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Wi-Fi and Home Internet sound a lot alike and are often used interchangeably, but there is a big difference between the two. Yes, they both have to do with connecting you to the web, but each operates slightly differently. It might sound confusing but stick with us as we explain the difference.
Wi-Fi technology is extremely popular and available just about everywhere. Whether you're grabbing a cup of coffee, shopping for shoes, or enjoying a family pizza night, you're likely to have a Wi-Fi hotspot available. You may hear people talking about "getting onto Wi-Fi" or not being able to "get onto Wi-Fi." Most of the time, the issue is that they can't get their laptop, smartphone, or other device connected to the Internet.
Is Wi-Fi the same as the Internet? No, it's not. And with home networks getting more sophisticated all the time, with more and more connected devices, it's helpful to have a clear understanding of the difference between the two.
The Internet is a massive global communications network. In fact, as its name suggests, it's more than just one network; it's a series of thousands of interconnected networks.
While no one person or organization owns the Internet itself, each Internet service provider (ISP) typically owns their network. It buys and installs the specialized networking equipment that makes it possible for customers like you, in addition to businesses, universities, hospitals, and more, to connect to the Internet.
When you purchase monthly Internet services for your home, your ISP gives you all the physical equipment you need to connect your own devices to the Internet. This includes a physical line, such as a fibre optic cable that will connect your home to the ISP's network. Inside your home, this physical line is connected to an electronic device that's usually called a modem.
With your modem providing the Internet connection into your home, there are two ways you can connect your device.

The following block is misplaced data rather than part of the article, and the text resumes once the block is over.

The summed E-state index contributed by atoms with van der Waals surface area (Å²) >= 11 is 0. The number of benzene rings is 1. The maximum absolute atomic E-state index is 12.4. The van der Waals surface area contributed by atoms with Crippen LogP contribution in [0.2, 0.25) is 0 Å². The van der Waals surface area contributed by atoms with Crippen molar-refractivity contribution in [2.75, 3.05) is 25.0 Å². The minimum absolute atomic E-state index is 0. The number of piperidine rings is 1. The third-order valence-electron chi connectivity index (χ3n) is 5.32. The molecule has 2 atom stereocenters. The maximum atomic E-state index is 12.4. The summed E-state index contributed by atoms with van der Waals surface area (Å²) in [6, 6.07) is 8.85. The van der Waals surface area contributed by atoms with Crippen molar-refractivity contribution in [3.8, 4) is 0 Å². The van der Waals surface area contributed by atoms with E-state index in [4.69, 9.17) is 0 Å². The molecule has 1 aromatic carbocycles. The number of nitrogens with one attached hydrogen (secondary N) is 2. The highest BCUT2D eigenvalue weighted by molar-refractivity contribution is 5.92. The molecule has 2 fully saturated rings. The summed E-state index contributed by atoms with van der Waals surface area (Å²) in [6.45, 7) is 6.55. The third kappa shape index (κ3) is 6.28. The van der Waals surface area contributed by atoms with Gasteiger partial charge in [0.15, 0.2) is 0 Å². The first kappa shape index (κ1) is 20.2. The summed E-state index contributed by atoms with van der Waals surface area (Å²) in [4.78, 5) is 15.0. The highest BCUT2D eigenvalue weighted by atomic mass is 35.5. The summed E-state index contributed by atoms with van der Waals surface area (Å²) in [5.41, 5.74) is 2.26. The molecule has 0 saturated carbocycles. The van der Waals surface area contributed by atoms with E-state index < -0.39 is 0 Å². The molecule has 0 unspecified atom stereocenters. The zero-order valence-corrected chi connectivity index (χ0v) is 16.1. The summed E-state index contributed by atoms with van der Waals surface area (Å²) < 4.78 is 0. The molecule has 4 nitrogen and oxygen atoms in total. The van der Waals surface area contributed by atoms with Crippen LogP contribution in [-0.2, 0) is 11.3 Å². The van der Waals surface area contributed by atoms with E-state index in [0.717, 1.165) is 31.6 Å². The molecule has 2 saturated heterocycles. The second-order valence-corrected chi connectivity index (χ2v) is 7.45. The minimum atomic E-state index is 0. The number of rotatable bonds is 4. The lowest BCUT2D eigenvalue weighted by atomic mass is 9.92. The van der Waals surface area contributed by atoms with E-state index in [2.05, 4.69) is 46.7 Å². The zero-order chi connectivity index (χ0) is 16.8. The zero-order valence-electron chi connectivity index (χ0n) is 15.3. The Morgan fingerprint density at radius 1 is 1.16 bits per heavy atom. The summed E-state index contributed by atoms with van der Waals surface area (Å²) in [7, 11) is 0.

Connecting with a physical cable
The first method, which is not very common anymore, involves physically plugging your computer into the port on the back of your modem using what's called an Ethernet cable. When your computer is plugged into the modem, it becomes part of your ISP's network, along with all the other individuals and business customers who have also connected their devices.
Connecting over Wi-Fi
The second method, which is the most common today, involves connecting your computer, tablet or smartphone to your ISP's network without using a physical wire. This "wireless" connection is made possible by Wi-Fi technology, specifically by a second device in your home called a router or sometimes referred to as a gateway. This router is physically plugged into the modem with a cable, or it is combined with the modem into a single piece of equipment.
When you're on your laptop or another device, you can see a list of other Wi-Fi routers nearby, such as yours and your neighbours'. You can select your router name from the list and enter the router's password. And just like that, you're connected to Wi Fi.
The short answer is no, not technically. Just because you're connected to your Wi-Fi router does not mean that you are also connected to the Internet.
You might notice from time to time that your computer says you're connected to Wi-Fi, but you cannot access any websites or send an email. This means one of two things either your modem is not properly connected to the Internet, or your Wi-Fi router is not successfully connected to your modem.
So the next time you "get on Wi-Fi," you'll know there's a bit more to it. You are actually connecting to a router that is then connecting to the modem that is then connecting to the Internet.
If you have any comments or questions, or you have a topic that would make a good blog post, please email us at informationM@westmancom.com